Finding a solution to decrease costs is like performing triple bypass surgery. Sure, the process lasts longer than a mere three to five hours, but the outcomes are very similar – a longer life for the company and the individual.

Some companies tend to turn directly to their business’s core in their efforts to reduce costs. However, just as the heart is not the underlying reason to perform bypass surgery, the same may go for the heart of a company. Blocked arteries are like red ink on the financial statement. Surgery is necessary. These arteries may lie in accounting, raw materials, transportation costs, etc. Many companies do not have the resources to figure out a solution. That’s when the surgeons of the business world step in – professional sourcing experts. Their job is to find a way to restore normal money flow. Different processes are analyzed; and the most efficient and effective way to keep the heart of the company pumping is recommended. If the company wants to lead a healthier life, it should consider following the “doctor’s” orders.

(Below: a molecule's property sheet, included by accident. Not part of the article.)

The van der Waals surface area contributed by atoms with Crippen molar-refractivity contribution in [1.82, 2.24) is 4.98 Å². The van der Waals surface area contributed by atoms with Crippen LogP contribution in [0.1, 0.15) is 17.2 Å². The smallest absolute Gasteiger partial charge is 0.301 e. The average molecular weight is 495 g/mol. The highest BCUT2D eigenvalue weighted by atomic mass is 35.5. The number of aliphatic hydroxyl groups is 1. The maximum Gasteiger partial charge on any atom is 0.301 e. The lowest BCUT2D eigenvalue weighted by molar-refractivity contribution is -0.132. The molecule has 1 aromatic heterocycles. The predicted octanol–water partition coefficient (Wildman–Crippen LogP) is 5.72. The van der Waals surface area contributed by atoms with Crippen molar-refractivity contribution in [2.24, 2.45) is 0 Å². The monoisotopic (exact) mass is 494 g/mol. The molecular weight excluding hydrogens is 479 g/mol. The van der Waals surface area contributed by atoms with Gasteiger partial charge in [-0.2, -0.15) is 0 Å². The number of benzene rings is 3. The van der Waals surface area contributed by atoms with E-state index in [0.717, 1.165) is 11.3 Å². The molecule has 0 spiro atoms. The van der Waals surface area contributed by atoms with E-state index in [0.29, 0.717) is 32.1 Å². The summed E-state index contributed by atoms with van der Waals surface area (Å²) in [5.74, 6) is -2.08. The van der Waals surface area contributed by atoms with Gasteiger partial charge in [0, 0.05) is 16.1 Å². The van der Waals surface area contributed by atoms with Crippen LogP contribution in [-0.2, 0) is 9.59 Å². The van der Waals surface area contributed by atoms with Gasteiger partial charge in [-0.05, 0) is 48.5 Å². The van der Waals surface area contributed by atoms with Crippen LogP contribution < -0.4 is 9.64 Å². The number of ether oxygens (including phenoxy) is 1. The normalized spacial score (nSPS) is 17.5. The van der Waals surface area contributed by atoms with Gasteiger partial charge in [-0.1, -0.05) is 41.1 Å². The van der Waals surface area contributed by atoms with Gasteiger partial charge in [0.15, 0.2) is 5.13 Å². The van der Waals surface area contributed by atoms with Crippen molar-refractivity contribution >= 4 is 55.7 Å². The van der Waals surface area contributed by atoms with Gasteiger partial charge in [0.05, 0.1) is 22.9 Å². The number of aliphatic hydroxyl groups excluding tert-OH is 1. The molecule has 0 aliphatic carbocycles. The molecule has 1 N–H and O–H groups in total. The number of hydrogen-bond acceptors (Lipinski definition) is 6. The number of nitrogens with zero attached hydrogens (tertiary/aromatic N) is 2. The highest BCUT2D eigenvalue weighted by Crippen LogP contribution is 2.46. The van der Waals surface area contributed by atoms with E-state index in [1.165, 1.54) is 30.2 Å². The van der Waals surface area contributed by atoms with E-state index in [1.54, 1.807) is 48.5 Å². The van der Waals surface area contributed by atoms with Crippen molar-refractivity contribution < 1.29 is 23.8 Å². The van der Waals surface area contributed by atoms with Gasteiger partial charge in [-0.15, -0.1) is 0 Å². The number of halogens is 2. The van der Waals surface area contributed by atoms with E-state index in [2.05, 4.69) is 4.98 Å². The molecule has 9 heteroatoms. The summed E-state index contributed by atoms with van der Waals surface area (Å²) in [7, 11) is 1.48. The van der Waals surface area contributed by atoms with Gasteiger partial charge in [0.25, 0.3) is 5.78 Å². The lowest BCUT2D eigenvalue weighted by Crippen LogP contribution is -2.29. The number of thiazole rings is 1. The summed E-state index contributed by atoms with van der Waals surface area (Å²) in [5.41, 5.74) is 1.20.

Ironically, it is the health-care sector that may soon begin or have already begun to feel pressure to cut costs. I came across an article in The Wall Street Journal titled “Health-Stock Refuge No Refuge at All.” When the economy seems to be doing poorly, many investors automatically look to pour their money into health-care stocks. It is very logical, considering the necessity of the sector’s products and services. However, investors are thinking twice this time around. Health-care stocks are not performing as well as expected. The underlying problem is that more health care costs are being shifted from employers to employees.

Some companies are aware that the approach to cutting costs is not to attack the core of a business. Many companies have focused on where a good chunk of their funds are allocated – health care plans; and this is why the health-care sector is struggling. Insurers face challenges as the number of jobs offering health benefits declines. Employers are requiring their employees to pay higher premiums; and some employers are even becoming self-insured or adopting high-deductible plans. These employers have been passed the scalpel and are beginning to make some clean cuts in their spending.
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Kathleen Jordan

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